In addition, prior art connectors often are inadequate due to their "snap fit" type of engagement where tightness depends upon tolerances. If proper tolerances are not met, the corner fit will have considerable movement and instability in the joint, or alternately, it might be impossible to attain assembly.
The present invention overcomes the disadvantages of the prior art connectors and joints and presents other novel features not heretofore considered. Briefly, the present joint provides for rails and stiles having an identical cross section which yields not only additional strength, but also avoids the duplication of tooling and fabrication necessary to produce stiles and rails of differing design. Further, the present connector, in cooperation with these stiles and rails, is symmetrical about its vertical axis, which allows the four corners of the panel frame to be secured by identical connectors and eliminating the need for the manufacturing of mirror image hardware, viz., right and left handed connectors.
As hereinafter described, the panel hardware of the present invention does not coact with preformed apertures or notches in the frames. Thus, the installer can easily shorten the length of a stile or rail to adapt the dimensions of the frame to fit any door size, as well as accommodate tolerance variations that may be encountered. In addition, as the corners are connected by clamp sections using threaded fasteners rather than a "snap fit" type of engagement, the present invention yields a joint of superior strength, stability, and durability.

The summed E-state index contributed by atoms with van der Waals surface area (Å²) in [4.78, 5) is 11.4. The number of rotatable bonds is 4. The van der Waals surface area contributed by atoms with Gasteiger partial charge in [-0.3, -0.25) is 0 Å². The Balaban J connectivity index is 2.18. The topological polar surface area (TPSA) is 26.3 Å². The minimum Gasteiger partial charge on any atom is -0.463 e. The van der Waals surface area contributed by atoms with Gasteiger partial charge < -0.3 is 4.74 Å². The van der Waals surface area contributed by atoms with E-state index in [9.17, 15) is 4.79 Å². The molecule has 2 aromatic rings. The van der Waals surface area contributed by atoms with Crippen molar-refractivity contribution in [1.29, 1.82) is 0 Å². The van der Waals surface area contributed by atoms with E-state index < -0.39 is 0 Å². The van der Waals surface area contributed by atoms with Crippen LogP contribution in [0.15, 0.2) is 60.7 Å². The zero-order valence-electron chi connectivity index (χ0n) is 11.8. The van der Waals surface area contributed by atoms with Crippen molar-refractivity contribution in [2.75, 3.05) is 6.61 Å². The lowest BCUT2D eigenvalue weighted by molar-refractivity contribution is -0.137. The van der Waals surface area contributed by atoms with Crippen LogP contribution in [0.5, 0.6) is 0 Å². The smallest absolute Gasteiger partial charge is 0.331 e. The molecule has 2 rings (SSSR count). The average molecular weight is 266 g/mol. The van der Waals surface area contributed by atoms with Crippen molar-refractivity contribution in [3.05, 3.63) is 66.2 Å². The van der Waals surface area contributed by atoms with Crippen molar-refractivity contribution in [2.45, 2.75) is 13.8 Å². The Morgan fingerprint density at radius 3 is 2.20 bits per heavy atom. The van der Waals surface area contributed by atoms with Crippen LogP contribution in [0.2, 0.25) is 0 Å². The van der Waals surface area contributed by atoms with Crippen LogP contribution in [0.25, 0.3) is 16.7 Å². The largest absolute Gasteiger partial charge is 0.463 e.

The foregoing advantages, together with other advantages, features and results thereof may be attained with the preferred embodiment of the invention described in detail hereinafter and illustrated in the accompanying drawings, in which:
FIG. 1 is a front perspective view of a sliding door assembly according to the present invention;
FIG. 2 is an exploded rear perspective view of the frame sections, top corner connector and hanging member in accordance with the present invention;
FIG. 3 is a vertical rear view, partially in section, of the corner joint of FIG. 2 as installed in use;
FIG. 4 is a vertical end view taken along the line 4--4 of FIG. 3, illustrating the outermost door of an assembly partially in section;
FIG. 5 is a rear elevational view of the frame section and corner connector of the present invention;
FIG. 6 is an enlarged, fragmentary sectional view taken along the line 6--6 of FIG. 3;
FIG. 7 is an enlarged isometric view partially in section, of the corner connector and frame sections of the invention; and
FIG. 8 is a vertical end view partially in section similar to FIG. 4, but showing the lower guide and corner connector of the invention.
Referring more particularly to the drawings, FIG. 1 shows by-passing sliding doors 10 and 12 installed in a doorway 14. The doors 10 and 12 are suspended from overhead channels 16 and 18 which are formed in a header track 20 as is known in the art. The header track 20 is generally of one-piece construction with a fascia portion 22 which conceals the suspending hardware, not shown. The lower edges of doors 10 and 12 are guided during sliding movement by channels 24 and 26 which are formed in a sill member 28. The hardware for the attachment of doors 10 and 12 to header track 20 and sill 28 is more fully described hereinafter.
The door 10 is comprised of a panel 30 of suitable material such as wood, fiberboard or the like, enclosed by vertical frame stiles 32 and 34, a lower, horizontal frame rail 36, and an upper horizontal frame rail 38, not shown in FIG. 1, but visible in FIG. 2. Since door 12 is of similar design, only the construction of door 10 will be discussed in detail.